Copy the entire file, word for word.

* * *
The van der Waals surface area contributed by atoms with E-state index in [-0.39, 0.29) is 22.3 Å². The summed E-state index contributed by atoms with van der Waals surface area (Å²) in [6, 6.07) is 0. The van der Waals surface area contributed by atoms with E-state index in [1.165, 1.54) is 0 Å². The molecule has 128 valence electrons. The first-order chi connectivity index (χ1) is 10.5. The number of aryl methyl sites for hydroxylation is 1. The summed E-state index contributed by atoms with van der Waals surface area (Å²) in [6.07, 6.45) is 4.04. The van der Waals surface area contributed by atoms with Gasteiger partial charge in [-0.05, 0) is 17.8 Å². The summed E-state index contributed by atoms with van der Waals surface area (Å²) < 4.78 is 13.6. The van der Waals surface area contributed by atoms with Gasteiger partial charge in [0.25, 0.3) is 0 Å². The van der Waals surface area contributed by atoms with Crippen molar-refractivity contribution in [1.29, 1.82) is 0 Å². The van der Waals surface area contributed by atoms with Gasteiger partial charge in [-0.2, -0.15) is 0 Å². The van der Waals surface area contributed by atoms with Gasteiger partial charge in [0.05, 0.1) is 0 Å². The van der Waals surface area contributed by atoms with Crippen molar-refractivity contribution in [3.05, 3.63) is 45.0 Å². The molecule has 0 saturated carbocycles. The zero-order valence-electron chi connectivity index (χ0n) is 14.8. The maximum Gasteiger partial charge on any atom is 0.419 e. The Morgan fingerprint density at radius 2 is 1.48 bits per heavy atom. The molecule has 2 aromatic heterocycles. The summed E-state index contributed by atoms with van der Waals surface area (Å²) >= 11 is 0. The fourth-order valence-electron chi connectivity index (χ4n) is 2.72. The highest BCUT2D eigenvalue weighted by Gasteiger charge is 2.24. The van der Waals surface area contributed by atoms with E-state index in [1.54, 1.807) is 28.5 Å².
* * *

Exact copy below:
The van der Waals surface area contributed by atoms with E-state index in [-0.39, 0.29) is 22.3 Å². The summed E-state index contributed by atoms with van der Waals surface area (Å²) in [6, 6.07) is 0. The van der Waals surface area contributed by atoms with E-state index in [1.165, 1.54) is 0 Å². The molecule has 128 valence electrons. The first-order chi connectivity index (χ1) is 10.5. The number of aryl methyl sites for hydroxylation is 1. The summed E-state index contributed by atoms with van der Waals surface area (Å²) in [6.07, 6.45) is 4.04. The van der Waals surface area contributed by atoms with Gasteiger partial charge in [-0.05, 0) is 17.8 Å². The summed E-state index contributed by atoms with van der Waals surface area (Å²) < 4.78 is 13.6. The van der Waals surface area contributed by atoms with Gasteiger partial charge in [0.25, 0.3) is 0 Å². The van der Waals surface area contributed by atoms with Crippen molar-refractivity contribution in [1.29, 1.82) is 0 Å². The van der Waals surface area contributed by atoms with Gasteiger partial charge in [-0.2, -0.15) is 0 Å². The van der Waals surface area contributed by atoms with Gasteiger partial charge in [0.05, 0.1) is 0 Å². The van der Waals surface area contributed by atoms with Crippen molar-refractivity contribution in [3.05, 3.63) is 45.0 Å². The molecule has 0 saturated carbocycles. The zero-order valence-electron chi connectivity index (χ0n) is 14.8. The maximum Gasteiger partial charge on any atom is 0.419 e. The Morgan fingerprint density at radius 2 is 1.48 bits per heavy atom. The molecule has 2 aromatic heterocycles. The summed E-state index contributed by atoms with van der Waals surface area (Å²) >= 11 is 0. The fourth-order valence-electron chi connectivity index (χ4n) is 2.72. The highest BCUT2D eigenvalue weighted by Gasteiger charge is 2.24. The van der Waals surface area contributed by atoms with E-state index in [1.54, 1.807) is 28.5 Å².